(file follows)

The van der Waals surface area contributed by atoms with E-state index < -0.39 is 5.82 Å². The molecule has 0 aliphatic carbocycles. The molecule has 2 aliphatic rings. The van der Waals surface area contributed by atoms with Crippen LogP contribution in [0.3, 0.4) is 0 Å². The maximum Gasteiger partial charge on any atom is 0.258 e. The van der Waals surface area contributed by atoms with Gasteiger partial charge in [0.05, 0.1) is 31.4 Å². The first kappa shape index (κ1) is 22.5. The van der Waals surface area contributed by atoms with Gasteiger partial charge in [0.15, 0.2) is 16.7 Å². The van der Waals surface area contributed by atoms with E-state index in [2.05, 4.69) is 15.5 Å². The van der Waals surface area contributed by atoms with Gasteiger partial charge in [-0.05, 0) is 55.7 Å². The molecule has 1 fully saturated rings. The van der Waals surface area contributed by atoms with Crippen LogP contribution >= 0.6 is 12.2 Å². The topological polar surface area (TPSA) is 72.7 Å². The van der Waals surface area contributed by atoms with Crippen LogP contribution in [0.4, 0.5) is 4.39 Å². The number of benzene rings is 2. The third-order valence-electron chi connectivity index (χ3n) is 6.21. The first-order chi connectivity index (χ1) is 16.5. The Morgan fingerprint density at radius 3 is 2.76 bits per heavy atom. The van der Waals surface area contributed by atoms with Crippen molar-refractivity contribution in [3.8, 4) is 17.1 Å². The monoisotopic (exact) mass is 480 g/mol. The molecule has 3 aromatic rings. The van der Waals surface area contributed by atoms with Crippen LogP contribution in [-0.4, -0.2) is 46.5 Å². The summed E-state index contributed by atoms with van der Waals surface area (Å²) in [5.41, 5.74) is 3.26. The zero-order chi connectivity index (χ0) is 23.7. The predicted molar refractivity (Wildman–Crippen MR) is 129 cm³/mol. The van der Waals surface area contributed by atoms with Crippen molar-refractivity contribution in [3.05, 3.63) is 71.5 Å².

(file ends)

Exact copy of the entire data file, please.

The van der Waals surface area contributed by atoms with E-state index < -0.39 is 5.82 Å². The molecule has 0 aliphatic carbocycles. The molecule has 2 aliphatic rings. The van der Waals surface area contributed by atoms with Crippen LogP contribution in [0.3, 0.4) is 0 Å². The maximum Gasteiger partial charge on any atom is 0.258 e. The van der Waals surface area contributed by atoms with Gasteiger partial charge in [0.05, 0.1) is 31.4 Å². The first kappa shape index (κ1) is 22.5. The van der Waals surface area contributed by atoms with Gasteiger partial charge in [0.15, 0.2) is 16.7 Å². The van der Waals surface area contributed by atoms with E-state index in [2.05, 4.69) is 15.5 Å². The van der Waals surface area contributed by atoms with Gasteiger partial charge in [-0.05, 0) is 55.7 Å². The molecule has 1 fully saturated rings. The van der Waals surface area contributed by atoms with Crippen LogP contribution >= 0.6 is 12.2 Å². The topological polar surface area (TPSA) is 72.7 Å². The van der Waals surface area contributed by atoms with Crippen LogP contribution in [0.4, 0.5) is 4.39 Å². The number of benzene rings is 2. The third-order valence-electron chi connectivity index (χ3n) is 6.21. The first-order chi connectivity index (χ1) is 16.5. The Morgan fingerprint density at radius 3 is 2.76 bits per heavy atom. The van der Waals surface area contributed by atoms with Crippen molar-refractivity contribution in [3.8, 4) is 17.1 Å². The monoisotopic (exact) mass is 480 g/mol. The molecule has 3 aromatic rings. The van der Waals surface area contributed by atoms with Crippen LogP contribution in [-0.4, -0.2) is 46.5 Å². The summed E-state index contributed by atoms with van der Waals surface area (Å²) in [5.41, 5.74) is 3.26. The zero-order chi connectivity index (χ0) is 23.7. The predicted molar refractivity (Wildman–Crippen MR) is 129 cm³/mol. The van der Waals surface area contributed by atoms with Crippen molar-refractivity contribution in [3.05, 3.63) is 71.5 Å².